President Joe Biden is campaigning for United States automakers to commit to a sales goal that would see 40% of its delivered units be electric by 2030. The request from Biden is still in the negotiation phase, according to a UAW representative, who stated no agreement had been reached yet.
The White House has emphasized American car companies begin a serious effort to manufacture and sell electric cars. Aligning with lofty climate goals set for the rest of the decade, Biden is looking at the transportation sector for assistance, calling on domestic car companies to agree to 40% of its total sales be electric. Earlier this week, the White House announced that it would set aside $7.5 billion of its massive $550 billion Bipartisan Infrastructure Deal toward electric vehicle charging stations. The push toward increasing the availability of charging points for EVs would focus on “rural, disadvantaged, and hard-to-reach communities” in particular.
However, the increase in charging stations would need to be supported by an increased number of electric cars on the road. EVs account for a small percentage of the U.S. automotive market, with around 2 to 3% of the total cars on the road. This number is increasing year over year, but Biden would like to see more effort put forth on increasing the available options from domestic automakers.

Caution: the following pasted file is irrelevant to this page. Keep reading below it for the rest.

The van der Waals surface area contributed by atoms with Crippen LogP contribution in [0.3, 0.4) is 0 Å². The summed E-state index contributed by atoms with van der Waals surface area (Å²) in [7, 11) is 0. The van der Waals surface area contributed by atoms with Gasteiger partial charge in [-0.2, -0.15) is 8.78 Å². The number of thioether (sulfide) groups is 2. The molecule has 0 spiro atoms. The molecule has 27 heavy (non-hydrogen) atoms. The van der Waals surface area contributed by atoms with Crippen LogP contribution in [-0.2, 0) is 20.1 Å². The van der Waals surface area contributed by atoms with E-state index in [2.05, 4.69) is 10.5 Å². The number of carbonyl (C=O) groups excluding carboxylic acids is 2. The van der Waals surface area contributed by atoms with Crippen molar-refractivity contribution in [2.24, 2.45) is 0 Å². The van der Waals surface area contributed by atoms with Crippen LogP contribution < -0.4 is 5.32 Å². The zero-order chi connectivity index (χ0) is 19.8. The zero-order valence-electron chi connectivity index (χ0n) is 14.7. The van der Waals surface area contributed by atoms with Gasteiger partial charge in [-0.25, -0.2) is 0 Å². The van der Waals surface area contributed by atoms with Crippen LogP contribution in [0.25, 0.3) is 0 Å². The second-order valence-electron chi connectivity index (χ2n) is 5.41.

Companies like Ford and GM have already released electrified models on the market, and they are performing well in sales terms. A recent report from Car and Driver revealed that the GM-owned Chevy Bolt EV was the third most popular electric car so far this year. The Ford Mustang Mach-E was the fourth best-selling EV. These two vehicles followed the Tesla Model Y and Tesla Model 3, which took first and second place, respectively.
Ford’s commitment to 40% of its sales being electric has already been established, according to company spokesperson Melissa Miller. “Ford has already said that we are leading the electrification revolution and planning on at least 40% of our global vehicle volume being all-electric by 2030,” Miller said in an emailed statement to Reuters. GM said that it did not have a comment to make as an agreement had not been reached.
With government incentives still said to be a circling concern of EV buyers, the White House has reportedly been talking about reintroducing the tax incentive program that establishes more financial advantages for potential buyers. The $7,500 EV tax credit currently expires after an automaker reaches 200,000 sales. Tesla and GM are the only two car companies that have reached this threshold. The credit may be bumped to $12,500: $7,500 for the electric vehicle, an additional $2,500 for vehicles assembled within the United States, and another potential $2,500 for cars built at production facilities whose workers are members of or are represented by a labor union. The incentive could be reintroduced by Biden’s $174 billion EV aid package, $100 billion of which has been slotted out for customer rebates.